Removing the hardtop from the jeep isn’t a one-man job unless you’ve invested in a hardtop hoist. Yes, it’s time to find an extra pair or two of hands to help you with the job. So get on the phone to a couple of buddies. You can always pay them back by reciprocating if they’ve got jeeps too. That’s what friends are for. You’ll need to make sure you’ve got the right tools for the job as well. Some jeep manufacturers are kind enough to provide a special toolkit, but if that’s not the case for you, you’ll need a torx bit socket wrench.

No matter whether you have a two or four-door Jeep, the first part you’ll need to get off are the front freedom panels. If you’re not sure where they are, sit in the driver’s seat and look up. Yes, they’re those two sections above your head. Depending on the model of your jeep they could be held in with levers or bolts. If they’re held in with levers, just flip them open and push the panel out. If not, locate the bolts which hold each panel in, unbolt them and lift them out. Put the panels somewhere safe where you won’t stand on them or trip over them. Once you’ve got the front freedom panels out of the way, you’ll be able to see the bolts which hold the rest of the top in place.

Safe Storage

Before you stuff the bolts you’ve taken off the front panels in your pocket, walk round to the back of the jeep and have a look at the shelf in the cargo compartment. See all those holes you thought were there for decoration? The clever manufacturers put those there just to store your hardtop bolts in. The bonus is, they’ll still be there at the end of autumn and you won’t have to go searching the garage for them. Simple, but genius.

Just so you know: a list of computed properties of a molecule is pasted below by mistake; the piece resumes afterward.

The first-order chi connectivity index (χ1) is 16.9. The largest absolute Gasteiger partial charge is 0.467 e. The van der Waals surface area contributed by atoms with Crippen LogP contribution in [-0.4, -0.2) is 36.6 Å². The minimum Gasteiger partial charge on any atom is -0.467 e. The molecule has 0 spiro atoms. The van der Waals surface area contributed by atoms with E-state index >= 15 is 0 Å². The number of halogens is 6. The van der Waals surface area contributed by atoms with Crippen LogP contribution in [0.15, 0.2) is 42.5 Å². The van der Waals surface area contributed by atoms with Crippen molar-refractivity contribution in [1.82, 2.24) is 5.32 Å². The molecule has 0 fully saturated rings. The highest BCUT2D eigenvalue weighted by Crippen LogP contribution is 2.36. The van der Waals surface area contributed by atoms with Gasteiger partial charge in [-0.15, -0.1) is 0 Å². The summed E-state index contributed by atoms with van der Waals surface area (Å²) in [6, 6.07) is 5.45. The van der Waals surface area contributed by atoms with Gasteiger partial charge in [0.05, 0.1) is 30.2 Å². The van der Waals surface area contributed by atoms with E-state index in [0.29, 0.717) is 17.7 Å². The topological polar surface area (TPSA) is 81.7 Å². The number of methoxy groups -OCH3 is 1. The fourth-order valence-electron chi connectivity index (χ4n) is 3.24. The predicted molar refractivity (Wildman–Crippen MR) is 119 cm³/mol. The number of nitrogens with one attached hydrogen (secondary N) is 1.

So now you’re ready for the big job. You’ll likely have spotted the bolts you exposed when you removed the front freedom panels. If not hop back up and have another look, you’ll soon spot them. There’s one either side. Time to put your Torx bit to work, unscrew them and store them.

Don’t Bolt Off

Now jump up back, but before you get busy unbolting, the first thing you need to do is disconnect the windshield wiper cable and the wiper fluid pipe. It really is just a case of unplugging them from the connectors on the hardtop. Once that’s done, all that’s left to do is remove the screws on either side of the jeep body. There’s mostly only three each side so it won’t take a lot of doing. Make sure you store them in the back with the rest.